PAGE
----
The people springing the ambush, right at the end of the show turn out to be a handful of the characters from the previous series of Fear The Walking Dead, and the journalist asks them, “What’s your story?” It’s an effective setup for the series, and I wanted to keep watching to find out how these people end up as highwaymen.

Episode two starts to tell us their story. It starts with the word “Before” and the colors shift toward yellow, because this is taking place in the heat out West. We see that the original people from Fear the Walking Dead are living in relative security, including our first glimpse this series of mom, Madison Clark.

Madison has gathered a group in a compound and they are growing turnips, but weevils get to them, and the teenagers are bored in the compound, talking about staring at walls for entertainment. The compound looks strong from the outside, but there are weakness within.

Obviously, this relative safety and security can’t last. The only question is how this safe compound will be breached, forcing them to move on. The key to their downfall is a kid they have found named Charlie. She even tosses out a reference that I had to look up. She talks about Cross Road Blues and how the Robert Johnson mythology says he supposedly sold his soul to the Devil. She has done the same thing, we will soon see, and so this isn’t particularly subtle, but this is a zombie show. It is not about subtlety.

The people of the compound go out to look for this little girl’s family, and are fed little clues that a horde of thugs is around. It takes them a while to put two and two together, and in the mean time the first thing the group do is split up, like they’ve never seen a zombie movie before. They do this in a creepy town where there are neither survivors nor zombies. Madison promptly gets ambushed, leading into a really weird action scene where this new lady falls through the roof of an oil tank that is full of zombies. Ridiculously, they manage to fight their way out of the dark, enclosed space, full of zombies without a scratch.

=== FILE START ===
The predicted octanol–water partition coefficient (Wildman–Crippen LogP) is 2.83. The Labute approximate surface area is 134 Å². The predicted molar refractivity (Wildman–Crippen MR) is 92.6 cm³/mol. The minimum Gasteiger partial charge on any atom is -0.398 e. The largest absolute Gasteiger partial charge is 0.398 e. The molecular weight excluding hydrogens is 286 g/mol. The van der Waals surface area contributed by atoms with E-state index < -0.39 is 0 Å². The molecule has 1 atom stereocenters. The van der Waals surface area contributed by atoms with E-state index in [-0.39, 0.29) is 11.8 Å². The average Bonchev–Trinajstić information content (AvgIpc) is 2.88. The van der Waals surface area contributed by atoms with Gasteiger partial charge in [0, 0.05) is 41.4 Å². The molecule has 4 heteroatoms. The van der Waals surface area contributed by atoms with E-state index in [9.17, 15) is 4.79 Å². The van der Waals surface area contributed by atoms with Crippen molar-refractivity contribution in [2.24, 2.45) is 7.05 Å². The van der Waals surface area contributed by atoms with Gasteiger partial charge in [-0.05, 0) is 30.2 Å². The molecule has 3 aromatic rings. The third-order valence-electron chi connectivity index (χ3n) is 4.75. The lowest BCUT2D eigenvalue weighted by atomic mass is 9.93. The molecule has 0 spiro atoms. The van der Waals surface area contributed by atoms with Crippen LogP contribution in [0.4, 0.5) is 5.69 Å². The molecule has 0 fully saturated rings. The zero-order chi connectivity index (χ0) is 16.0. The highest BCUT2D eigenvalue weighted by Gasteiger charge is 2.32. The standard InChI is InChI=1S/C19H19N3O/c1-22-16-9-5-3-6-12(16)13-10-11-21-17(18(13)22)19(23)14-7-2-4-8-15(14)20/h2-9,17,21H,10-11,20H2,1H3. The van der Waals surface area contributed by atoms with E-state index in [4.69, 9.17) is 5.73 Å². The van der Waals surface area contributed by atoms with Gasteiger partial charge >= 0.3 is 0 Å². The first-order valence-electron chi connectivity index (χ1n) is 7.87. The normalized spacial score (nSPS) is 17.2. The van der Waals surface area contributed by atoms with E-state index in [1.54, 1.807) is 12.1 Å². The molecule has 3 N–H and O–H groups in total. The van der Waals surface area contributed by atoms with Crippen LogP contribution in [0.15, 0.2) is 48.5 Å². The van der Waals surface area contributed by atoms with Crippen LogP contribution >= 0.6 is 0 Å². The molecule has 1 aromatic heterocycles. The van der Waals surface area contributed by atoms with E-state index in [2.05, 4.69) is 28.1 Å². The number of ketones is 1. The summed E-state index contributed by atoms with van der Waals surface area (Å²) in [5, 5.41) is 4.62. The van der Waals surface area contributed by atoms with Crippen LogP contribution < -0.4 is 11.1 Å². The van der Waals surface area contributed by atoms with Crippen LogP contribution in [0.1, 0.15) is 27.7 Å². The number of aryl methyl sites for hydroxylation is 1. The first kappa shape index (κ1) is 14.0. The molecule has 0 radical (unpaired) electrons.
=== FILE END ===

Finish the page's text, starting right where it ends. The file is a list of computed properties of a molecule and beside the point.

Back at the compound, one of the show’s most annoying characters, a teen called Nick, is having issues. He is so traumatized that he can’t leave the compound. He tries, but crashes his car and has to be rescued. It doesn’t lead to the fall of the compound, though. It is just him being his usual annoying self.

Then, at last, a rag-tag convoy of RVs and trucks appears, full of thugs with guns. Madison goes out to talk to them and the head bad guy reveals that Charlie was his spy, and he predicts weevils will get all their crops. He says he and his men are just going to sit and wait for their compound to fail. And they do just that. They sit on collapsible garden chairs and drink bear, enjoying watching the compound struggle in a kind of psychological siege.

Then we see the word “Now” and the colors go back to black and white, so we are Back East. We find out what the bad guys are called, the Vultures. Episode two ends and we have all the elements needed to tell a compelling story - and I for one am along for the ride. I prefer stories where the zombies are the main problem, rather than groups of crazies like The Vultures, but it has long been established that in the world of The Walking Dead other people are the real enemy, not the zombies, and so we take what we can get.